2. I’ve taught in both regular public schools and charter schools for quite some time now, and it’s biased, misinformation like this that gives people the wrong impression of charter schools. In the same breath, critics will say, “oh, charter schools should be held to the same testing standards [which they are, ignoramus], AND they should be innovative [i.e., “different” than regular public schools].” So which is it? Do you want them to be DIFFERENT or the SAME? Right now, by and large, charters are held to the same testing standards and pressures, which nearly forces them into the same, short-sighted testing paradigm as public schools. They are not realistically free to be innovative or risky as long as the one-dimensional, FOR-PROFIT TESTING INDUSTRY is setting the agenda for education in this country. Maybe this website should do some thinking and research about the testing industrial complex?

  3. Charter schools should b declared unconstitutional in PA. They serve the financial and/r political interests of billionaires,such as the Gates and Walton families, corporate hedge fnd owners investing in for profit charter schools, and politicans like the Bushies who have financial stakes in Charter schools and have made multi-millions via the taxpayers. The legislation come right out of the ALEC(American Legislative Exchange Council’s) playbook. Demand the repeal of Charter schools being funded by the American taxpayer. Shut them down forever!

  4. My elementary school is being affected by a for profit charter. My district’s current administration allowed a for profit high school charter school CVLCC to stay temporarily that eventually became permanent without our school’s feedback. Sneaky. We are dealing with increased traffic, public displays of affection, and our young children are hearing inappropriate language. The are added 12th grade next year and building a two-story building while students and staff are present. The only flyer given to our parents promised otherwise. Shame on this charter school. Taking public dollars. They chose students through interviews. How is this fair? Taxpayers should not be paying for this.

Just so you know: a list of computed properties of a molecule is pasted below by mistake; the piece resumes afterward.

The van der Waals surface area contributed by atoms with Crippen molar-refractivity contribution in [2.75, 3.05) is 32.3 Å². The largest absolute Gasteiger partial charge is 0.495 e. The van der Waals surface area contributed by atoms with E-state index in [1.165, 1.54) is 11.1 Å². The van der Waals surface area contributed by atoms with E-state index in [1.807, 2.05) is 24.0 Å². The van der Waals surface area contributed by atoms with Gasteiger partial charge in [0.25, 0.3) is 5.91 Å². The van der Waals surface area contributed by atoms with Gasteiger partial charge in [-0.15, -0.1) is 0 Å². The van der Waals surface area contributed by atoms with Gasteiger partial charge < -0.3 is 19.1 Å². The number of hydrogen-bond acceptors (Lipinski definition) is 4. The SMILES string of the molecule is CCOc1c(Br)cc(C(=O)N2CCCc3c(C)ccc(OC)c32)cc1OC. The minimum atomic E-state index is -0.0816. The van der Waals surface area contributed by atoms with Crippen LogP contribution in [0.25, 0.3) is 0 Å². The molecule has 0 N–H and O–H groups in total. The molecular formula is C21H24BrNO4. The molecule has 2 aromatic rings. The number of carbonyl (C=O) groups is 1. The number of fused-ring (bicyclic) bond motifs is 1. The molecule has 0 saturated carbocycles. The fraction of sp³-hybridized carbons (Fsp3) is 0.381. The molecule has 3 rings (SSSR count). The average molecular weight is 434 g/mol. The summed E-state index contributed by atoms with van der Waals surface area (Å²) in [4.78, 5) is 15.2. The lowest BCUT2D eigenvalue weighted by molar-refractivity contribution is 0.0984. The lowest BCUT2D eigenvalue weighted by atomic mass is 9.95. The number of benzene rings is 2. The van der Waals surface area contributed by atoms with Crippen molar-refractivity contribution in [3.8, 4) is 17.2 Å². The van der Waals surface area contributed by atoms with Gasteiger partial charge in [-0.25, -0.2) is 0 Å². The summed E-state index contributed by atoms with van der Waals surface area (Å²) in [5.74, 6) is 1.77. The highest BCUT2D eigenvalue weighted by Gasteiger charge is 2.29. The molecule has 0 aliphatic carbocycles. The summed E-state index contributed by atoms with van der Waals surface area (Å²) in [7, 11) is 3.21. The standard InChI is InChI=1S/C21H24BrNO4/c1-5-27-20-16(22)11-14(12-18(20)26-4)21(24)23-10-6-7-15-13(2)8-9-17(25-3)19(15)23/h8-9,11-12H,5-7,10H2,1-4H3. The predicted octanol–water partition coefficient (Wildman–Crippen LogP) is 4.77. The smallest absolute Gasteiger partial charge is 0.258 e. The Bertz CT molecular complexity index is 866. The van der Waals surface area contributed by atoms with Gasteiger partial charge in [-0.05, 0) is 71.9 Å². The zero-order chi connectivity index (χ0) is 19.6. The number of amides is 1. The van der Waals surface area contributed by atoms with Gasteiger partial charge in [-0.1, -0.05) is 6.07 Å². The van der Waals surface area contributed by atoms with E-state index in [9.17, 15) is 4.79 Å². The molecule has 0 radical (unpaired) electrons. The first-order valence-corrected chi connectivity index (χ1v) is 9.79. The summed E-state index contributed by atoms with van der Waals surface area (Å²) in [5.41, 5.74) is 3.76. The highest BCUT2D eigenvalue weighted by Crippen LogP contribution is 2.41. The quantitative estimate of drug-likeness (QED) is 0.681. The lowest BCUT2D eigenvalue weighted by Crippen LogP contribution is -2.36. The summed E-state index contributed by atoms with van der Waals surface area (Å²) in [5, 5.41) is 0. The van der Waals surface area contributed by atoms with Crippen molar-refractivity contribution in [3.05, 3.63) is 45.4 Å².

5. All schools supported by public tax money should be under the STRICT governance of the people. If a person wants a private school, he needs to come up with his own money.

    Frankly, I’m amazed that privatization was allowed to happen on the backs of taxpayers. Hopefully they are now waking up to this shameful hustle.

  6. Charter schools only work to keep costs down for profit on teacher salaries and political control of teachers communities. They do not stack up equally nationwide.
    Competition it’s always the Republican solution till they have to pay up.
    Results show what a bad idea this is.
    Public education suffers which the Republicans don’t care about because their kids don’t go here or the service!

  7. Would it be a good idea for the Charter schools, who receive public funds, to be held to the same rules about testing that public schools are held?
    Why would they be given a pass?

  8. This proposal doesn’t go far enough. Public funds should go to public schools; not private companies. As charters fail and are exposed as frauds across the country it’s become clear that our corporate politicians have created a system that grants a license to steal to these “educational” entrepreneurs. Time to shut them down!